President of Poland
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|President of the
Republic of Poland
Prezydenta Rzeczypospolitej Polskiej
|Term length||Five years
|Constituting instrument||Constitution of Poland|
|Formation||11 December 1922|
|First holder||Gabriel Narutowicz|
The President of the Republic of Poland (Polish: Prezydent Rzeczypospolitej Polskiej, shorter form: Prezydent RP) is the Polish head of state. His or her rights and obligations are determined in the Constitution of Poland. The president heads the executive branch. In addition the president has a right to dissolve the parliament in certain cases, and represents Poland in the international arena.
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The first president of Poland, Gabriel Narutowicz, was sworn in as president of the Second Republic on 11 December 1922. He was elected by the National Assembly (the Sejm and the Senate) under the terms of the 1921 Constitution of Poland. Previously Józef Piłsudski had been "Chief of State" (Naczelnik Państwa) under the provisional 1919 Constitution. In 1926, Piłsudski. who was fed up with regional bickering, staged a coup deposed the president and had the National Assembly elect a new one, Ignacy Mościcki, under the thumb of Sanacja. Just before Piłsudski died, parliament passed the 1935 April Constitution of Poland which incorporated Piłsudski's ideals, but was not in accord with the amendment procedures of the 1921 Constitution. Mościcki continued as president until he resigned following the German invasion of Poland in 1939. Mościcki and his government went into exile first into Romania, where Mościcki was interned, then to Angers in France where Władysław Raczkiewicz, at the time the Speaker of the Senate, assumed the presidency following Mościcki's resignation on 29 September 1939, and then on to London. The transfer from Mościcki to Raczkiewicz was in accordance with Article 24 of the 1935 April Constitution.
Following the invasion of Poland by the Red Army in 1944, Bolesław Bierut assumed the reins of government, and in July 1945 was internationally recognized as the head of state, but it wasn't until 1947 when the Sejm passed an interim constitution based in part on the March 1921 constitution, that Bierut was elected president by the Sejm, the Senate having been abolished the previous year by the Polish people's referendum, 1946. He served until the 1952 Constitution eliminated the office of the president.
Following the 1989 amendments to the constitution which restored the presidency, Wojciech Jaruzelski, the existing head of state, took office. In Poland's first direct presidential election, Lech Wałęsa won and was sworn in on 22 December 1990. The office of the president was continued in the Constitution of 1997, which now provides the requirements for, the duties of and the authority of the office.
The President of Poland is elected directly by the people to serve for five years and can be reelected only once. Pursuant to the provisions of the Constitution, the President is elected by an absolute majority of valid votes. If no candidate succeeds in passing this threshold, a second round of voting is held with the participation of the two candidates who received the largest and second largest number of votes respectively.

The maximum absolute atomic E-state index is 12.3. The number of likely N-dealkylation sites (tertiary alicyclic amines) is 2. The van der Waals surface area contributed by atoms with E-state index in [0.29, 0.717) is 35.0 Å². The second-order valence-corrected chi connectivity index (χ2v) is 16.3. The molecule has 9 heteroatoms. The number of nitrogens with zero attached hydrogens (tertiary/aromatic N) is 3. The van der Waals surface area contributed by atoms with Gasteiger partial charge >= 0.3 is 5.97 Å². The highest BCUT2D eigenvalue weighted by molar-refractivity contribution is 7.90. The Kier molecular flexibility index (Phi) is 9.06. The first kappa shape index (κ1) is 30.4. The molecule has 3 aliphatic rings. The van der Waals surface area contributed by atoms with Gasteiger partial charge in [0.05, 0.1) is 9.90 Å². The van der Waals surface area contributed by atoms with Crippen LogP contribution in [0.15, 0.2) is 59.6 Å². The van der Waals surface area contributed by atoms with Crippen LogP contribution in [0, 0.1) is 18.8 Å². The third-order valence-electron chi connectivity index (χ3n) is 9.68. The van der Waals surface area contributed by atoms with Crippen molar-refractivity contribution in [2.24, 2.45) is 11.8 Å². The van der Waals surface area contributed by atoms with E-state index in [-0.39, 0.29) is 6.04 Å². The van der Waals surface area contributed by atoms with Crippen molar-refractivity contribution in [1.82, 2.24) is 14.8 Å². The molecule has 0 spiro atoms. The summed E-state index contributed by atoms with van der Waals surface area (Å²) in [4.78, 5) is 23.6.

In order to be registered as a candidate in the presidential election, one must be a Polish citizen, be at least 35 years old on the day of the first round of the election and collect at least 100,000 signatures of voters.
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politics and government of
The President has a free choice in selecting the Prime Minister, yet in practice he usually gives the task of forming a new government to a politician supported by the political party with the majority of seats in the Sejm (usually, though not always, it is the leader of that political party).
The President has the right to initiate the legislative process. He also has the opportunity to directly influence it by using his veto to stop a bill; however, his veto can be overruled by a three-fifths majority vote in the presence of at least half of the statutory number of members of the Sejm (230). Before signing a bill into law, the President can also ask the Constitutional Tribunal to verify its compliance with the Constitution, which in practice bears a decisive influence on the legislative process.
In his role as supreme representative of the Polish state, the President has power to ratify and revoke international agreements, nominates and recalls ambassadors, and formally accepts the accreditations of representatives of other states. The President also makes decisions on award of highest academic titles, as well as state distinctions and orders. In addition, he has the right of clemency, viz. he can dismiss final court verdicts (in practice, the President consults such decisions with the Minister of Justice).
The President is also the Supreme Commander of the Armed Forces; he appoints the Chief of the General Staff and the commanders of all of the service branches; in wartime he nominates the Commander-in-Chief of the Armed Forces and can order a general mobilization. The President performs his duties with the help of the following offices: the Chancellery of the President, the Office of National Security, and the Body of Advisors to the President.